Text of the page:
Mir Shakil-ur-Rehman (main picture), owner and editor-in-chief of Jang Publications, Pakistan's largest media group, was arrested last month on accusations of unlawfully buying a property in the 1980s. The country's National Accountability Bureau (NAB) alleges that Rehman illegally leased government land in 1986 and managed to have ownership rights transferred to him in 2016 when ex-Prime Minister Nawaz Sharif was at the helm. Sharif was Punjab province's chief minister in the 1980s.
Nawazish Ali, a NAB spokesperson, told DW that Rehman was arrested in connection with a shady real estate deal and tax evasion. He refused to talk about the current status of the investigation.
Pakistani journalists and international media organizations have dubbed Rehman's arrest as "politically motivated" and an attack on press freedom.
"The NAB had already decided to arrest Rehman. They didn't find anything against him so they opened a 34-year-old land purchase case," Umar Cheema, an investigative journalist associated with Rehman's Jang media group, told DW.
Rights activists say that Rehman's arrest has vindicated their claim that Prime Minister Imran Khan's government is trying to muzzle freedom of speech and silence critical voices in the country.
"Rehman's arrest is clearly aimed at hurting the largest media group in Pakistan. The government is cracking down on media to prevent it from giving space to the opposition. It has even imposed restrictions on social media," Adnan Rehmat, an Islamabad-based rights activist and columnist, told DW.
On Monday, EU spokesperson for foreign affairs and security policy, Virginie Battu-Henriksson, urged Pakistani authorities to ensure a fair trial for Rehman.
Battu-Henriksson said the EU was firmly committed to supporting progress on human rights, democracy and the implementation of international conventions in Pakistan. "These commitments also form a fundamental condition of the EU's GSP Plus trade preferences granted unilaterally to Pakistan," she said, highlighting media freedom in Pakistan as an area of particular concern.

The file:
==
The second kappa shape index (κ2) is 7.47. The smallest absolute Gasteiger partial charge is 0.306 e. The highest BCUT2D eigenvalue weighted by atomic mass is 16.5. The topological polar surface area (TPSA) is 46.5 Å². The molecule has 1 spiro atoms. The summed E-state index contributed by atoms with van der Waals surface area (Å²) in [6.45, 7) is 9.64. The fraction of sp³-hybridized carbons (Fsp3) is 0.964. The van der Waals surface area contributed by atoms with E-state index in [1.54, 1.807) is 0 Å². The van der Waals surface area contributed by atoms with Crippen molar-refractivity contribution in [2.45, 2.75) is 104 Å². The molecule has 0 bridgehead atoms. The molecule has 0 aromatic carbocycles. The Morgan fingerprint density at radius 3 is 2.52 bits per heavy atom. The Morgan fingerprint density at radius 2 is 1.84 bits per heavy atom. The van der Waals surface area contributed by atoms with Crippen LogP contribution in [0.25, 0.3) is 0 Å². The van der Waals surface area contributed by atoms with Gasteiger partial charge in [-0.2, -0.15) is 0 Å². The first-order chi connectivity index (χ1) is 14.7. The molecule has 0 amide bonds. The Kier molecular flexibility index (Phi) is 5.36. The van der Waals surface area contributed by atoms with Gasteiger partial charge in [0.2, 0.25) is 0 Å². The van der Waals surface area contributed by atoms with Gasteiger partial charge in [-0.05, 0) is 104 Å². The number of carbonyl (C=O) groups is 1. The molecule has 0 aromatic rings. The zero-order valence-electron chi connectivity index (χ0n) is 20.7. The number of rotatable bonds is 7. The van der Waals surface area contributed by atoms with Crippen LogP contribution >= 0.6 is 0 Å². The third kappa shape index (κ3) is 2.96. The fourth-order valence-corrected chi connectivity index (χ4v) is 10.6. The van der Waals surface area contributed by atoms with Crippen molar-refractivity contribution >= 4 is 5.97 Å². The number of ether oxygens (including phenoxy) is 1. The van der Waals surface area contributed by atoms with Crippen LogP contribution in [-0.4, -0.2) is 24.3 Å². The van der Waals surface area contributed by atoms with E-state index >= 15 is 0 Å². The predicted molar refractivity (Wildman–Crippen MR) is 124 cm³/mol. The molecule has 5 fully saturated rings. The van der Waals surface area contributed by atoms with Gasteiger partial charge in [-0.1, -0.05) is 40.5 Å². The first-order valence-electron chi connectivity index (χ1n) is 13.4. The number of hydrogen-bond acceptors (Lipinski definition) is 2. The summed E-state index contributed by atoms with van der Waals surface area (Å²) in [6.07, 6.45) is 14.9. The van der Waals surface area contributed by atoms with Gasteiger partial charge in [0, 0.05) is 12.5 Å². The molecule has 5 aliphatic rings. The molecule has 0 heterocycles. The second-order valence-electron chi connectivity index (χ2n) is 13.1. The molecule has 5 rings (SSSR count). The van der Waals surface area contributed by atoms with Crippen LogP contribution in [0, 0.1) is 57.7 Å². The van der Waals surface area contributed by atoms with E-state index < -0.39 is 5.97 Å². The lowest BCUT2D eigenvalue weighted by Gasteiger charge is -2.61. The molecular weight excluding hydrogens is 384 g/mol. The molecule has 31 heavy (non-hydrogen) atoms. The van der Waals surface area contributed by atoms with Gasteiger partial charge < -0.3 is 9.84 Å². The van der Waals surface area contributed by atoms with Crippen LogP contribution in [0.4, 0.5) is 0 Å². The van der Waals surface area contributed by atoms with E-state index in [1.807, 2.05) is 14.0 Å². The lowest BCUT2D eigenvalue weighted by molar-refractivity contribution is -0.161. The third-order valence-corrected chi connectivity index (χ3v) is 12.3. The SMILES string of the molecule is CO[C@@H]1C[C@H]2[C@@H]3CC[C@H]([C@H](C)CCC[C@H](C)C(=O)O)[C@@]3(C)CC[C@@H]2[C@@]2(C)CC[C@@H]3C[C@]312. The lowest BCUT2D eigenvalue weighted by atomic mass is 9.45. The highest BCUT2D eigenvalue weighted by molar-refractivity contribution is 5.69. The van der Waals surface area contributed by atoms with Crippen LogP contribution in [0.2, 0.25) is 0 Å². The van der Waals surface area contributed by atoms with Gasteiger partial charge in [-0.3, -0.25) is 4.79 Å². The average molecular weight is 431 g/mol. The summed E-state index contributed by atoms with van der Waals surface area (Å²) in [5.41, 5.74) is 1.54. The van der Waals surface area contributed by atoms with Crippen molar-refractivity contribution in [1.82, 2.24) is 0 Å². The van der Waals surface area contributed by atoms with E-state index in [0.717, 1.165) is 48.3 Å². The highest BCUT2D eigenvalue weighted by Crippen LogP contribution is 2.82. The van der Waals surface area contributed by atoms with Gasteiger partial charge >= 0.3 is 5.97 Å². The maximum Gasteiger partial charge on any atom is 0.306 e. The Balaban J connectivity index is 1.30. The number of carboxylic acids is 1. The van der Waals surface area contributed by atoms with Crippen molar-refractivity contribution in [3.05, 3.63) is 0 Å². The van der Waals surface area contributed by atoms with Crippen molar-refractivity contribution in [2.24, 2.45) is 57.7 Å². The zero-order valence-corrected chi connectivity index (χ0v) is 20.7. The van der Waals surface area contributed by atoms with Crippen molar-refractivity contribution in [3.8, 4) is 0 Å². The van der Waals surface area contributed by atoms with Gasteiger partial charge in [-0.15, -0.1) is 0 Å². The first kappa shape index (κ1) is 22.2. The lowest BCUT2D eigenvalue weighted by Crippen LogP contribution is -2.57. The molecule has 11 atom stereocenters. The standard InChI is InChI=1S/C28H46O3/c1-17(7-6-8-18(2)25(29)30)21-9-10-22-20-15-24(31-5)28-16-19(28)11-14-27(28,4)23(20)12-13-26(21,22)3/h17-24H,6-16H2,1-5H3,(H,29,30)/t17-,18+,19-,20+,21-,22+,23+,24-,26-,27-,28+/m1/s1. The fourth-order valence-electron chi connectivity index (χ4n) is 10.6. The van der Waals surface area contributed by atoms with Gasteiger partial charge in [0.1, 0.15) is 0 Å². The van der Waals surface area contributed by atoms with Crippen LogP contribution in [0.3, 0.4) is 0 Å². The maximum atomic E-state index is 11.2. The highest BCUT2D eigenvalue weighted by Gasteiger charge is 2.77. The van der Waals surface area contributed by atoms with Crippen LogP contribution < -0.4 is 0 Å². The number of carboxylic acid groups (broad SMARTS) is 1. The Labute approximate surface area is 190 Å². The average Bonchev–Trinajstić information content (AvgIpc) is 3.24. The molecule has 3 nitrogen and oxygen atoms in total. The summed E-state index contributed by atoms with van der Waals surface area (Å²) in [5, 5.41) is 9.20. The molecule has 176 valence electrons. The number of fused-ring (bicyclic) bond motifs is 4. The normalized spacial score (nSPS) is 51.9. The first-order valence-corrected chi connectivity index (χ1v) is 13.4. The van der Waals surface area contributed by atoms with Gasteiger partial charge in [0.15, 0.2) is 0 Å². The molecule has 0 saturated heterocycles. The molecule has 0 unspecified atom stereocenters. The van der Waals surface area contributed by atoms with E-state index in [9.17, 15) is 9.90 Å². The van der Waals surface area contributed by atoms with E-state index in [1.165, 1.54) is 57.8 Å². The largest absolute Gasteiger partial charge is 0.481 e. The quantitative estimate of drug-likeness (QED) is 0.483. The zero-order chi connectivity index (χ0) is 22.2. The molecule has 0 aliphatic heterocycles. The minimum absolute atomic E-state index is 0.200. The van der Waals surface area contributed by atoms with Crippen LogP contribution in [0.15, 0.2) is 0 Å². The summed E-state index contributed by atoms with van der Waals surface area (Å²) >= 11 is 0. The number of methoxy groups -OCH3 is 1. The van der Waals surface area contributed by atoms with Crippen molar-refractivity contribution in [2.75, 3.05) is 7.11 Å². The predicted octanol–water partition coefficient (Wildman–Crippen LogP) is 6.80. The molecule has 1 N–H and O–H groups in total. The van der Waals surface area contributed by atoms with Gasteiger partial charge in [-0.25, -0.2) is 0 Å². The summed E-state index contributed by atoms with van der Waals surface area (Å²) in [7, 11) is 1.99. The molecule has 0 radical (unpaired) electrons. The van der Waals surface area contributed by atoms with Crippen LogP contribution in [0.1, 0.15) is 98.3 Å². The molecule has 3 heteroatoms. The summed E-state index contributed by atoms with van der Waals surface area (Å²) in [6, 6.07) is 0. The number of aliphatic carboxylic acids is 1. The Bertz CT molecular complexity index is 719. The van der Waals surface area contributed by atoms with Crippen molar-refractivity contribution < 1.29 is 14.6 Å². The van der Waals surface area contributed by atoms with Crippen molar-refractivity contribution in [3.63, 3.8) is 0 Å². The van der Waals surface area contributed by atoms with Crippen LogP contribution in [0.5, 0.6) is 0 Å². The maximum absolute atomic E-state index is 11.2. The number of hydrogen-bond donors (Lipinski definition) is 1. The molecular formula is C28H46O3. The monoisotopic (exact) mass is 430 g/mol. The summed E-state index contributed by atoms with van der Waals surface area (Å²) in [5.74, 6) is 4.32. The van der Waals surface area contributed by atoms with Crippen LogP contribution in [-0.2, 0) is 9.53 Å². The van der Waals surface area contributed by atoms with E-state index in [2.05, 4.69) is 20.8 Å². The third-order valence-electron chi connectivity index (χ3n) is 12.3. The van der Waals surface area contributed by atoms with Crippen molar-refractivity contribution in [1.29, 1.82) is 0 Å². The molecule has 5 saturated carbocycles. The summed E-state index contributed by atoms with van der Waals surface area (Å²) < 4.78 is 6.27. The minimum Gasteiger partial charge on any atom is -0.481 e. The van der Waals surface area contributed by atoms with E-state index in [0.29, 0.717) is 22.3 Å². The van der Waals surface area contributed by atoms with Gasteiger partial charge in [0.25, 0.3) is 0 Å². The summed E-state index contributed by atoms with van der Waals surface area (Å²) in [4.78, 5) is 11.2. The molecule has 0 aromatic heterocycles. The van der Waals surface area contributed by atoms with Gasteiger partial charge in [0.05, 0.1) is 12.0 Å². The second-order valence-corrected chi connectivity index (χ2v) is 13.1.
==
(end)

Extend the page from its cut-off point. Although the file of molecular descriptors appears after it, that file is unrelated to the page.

The New York-based Committee to Protect Journalists (CPJ) and the Paris-based Reporters Without Borders (RSF) also slammed Rehman's arrest.
"It is six weeks now since Mir Shakil-ur-Rehman was arrested on totally absurd and spurious grounds. Let's not be fooled. His arrest and detention have absolutely no legal basis," Daniel Bastard, RSF's Asia-Pacific director, said in a statement.
RSF's recently released World Press Freedom Index for 2020 ranked Pakistan 145 out of 180 countries, three places lower than last year.
Opposition groups and civil society activists say space for dissent and independent journalism has considerably reduced in Pakistan since Khan came to power in 2018.
"Rehman's arrest is an attack on press freedom and NAB has been used as a hit man to harass him," said journalist Cheema.
But the government has denied these allegations. "It is unjustified to link the arrest [made] on financial wrongdoing to freedom of expression," said Firdous Ashiq Awan, Khan's special assistant for information and broadcasting.
Michael Kugelman, a South Asia expert at the Washington-based Woodrow Wilson Center for Scholars, believes Rehman's case has all the makings of a politicized arrest. "This is a senior figure with a media outlet that hasn't gotten along well with the state, and who was arrested on questionable charges tied to circumstances that go back more than three decades. While one wouldn't want to pass definitive judgment and speculate, one can say that the optics of it all are quite dreadful," Kugelman told DW.
Khan's personal vendetta?
Khan's relations with Rehman and his media group have been strained since he became prime minister in 2018, defeating ex-PM Sharif in general elections. Khan's Pakistan Tehreek-e-Insaf (PTI) party accuses the Jang group — and its popular Geo TV channel — of backing Sharif.
Jang and Dawn media groups have also been on a collision course with the country's powerful army, which many analysts allege played a role in bringing Khan to power. Khan in the past has accused Rehman and the Jang group of working against the country.
"Rehman's arrest is part of Khan's tough stance against media that dares to criticize his government or give coverage to the opposition, especially leaders of the Pakistan Muslim League (Nawaz) party," said analyst Rehmat.
Rehman's Geo TV channel has been taken off the air several times in the past few years.
"The arrest is because of his media group supporting Sharif or due to not accepting to censor. It could be one or the other, or a combination of the two. But the bottom line is that a senior figure with one of the country's top media outlets finds himself in jail on questionable charges, at a moment when Pakistan is confronting the COVID-19 pandemic that could well hit prisons hard. It is a very troubling state of affairs, to say the least," Kugelman said.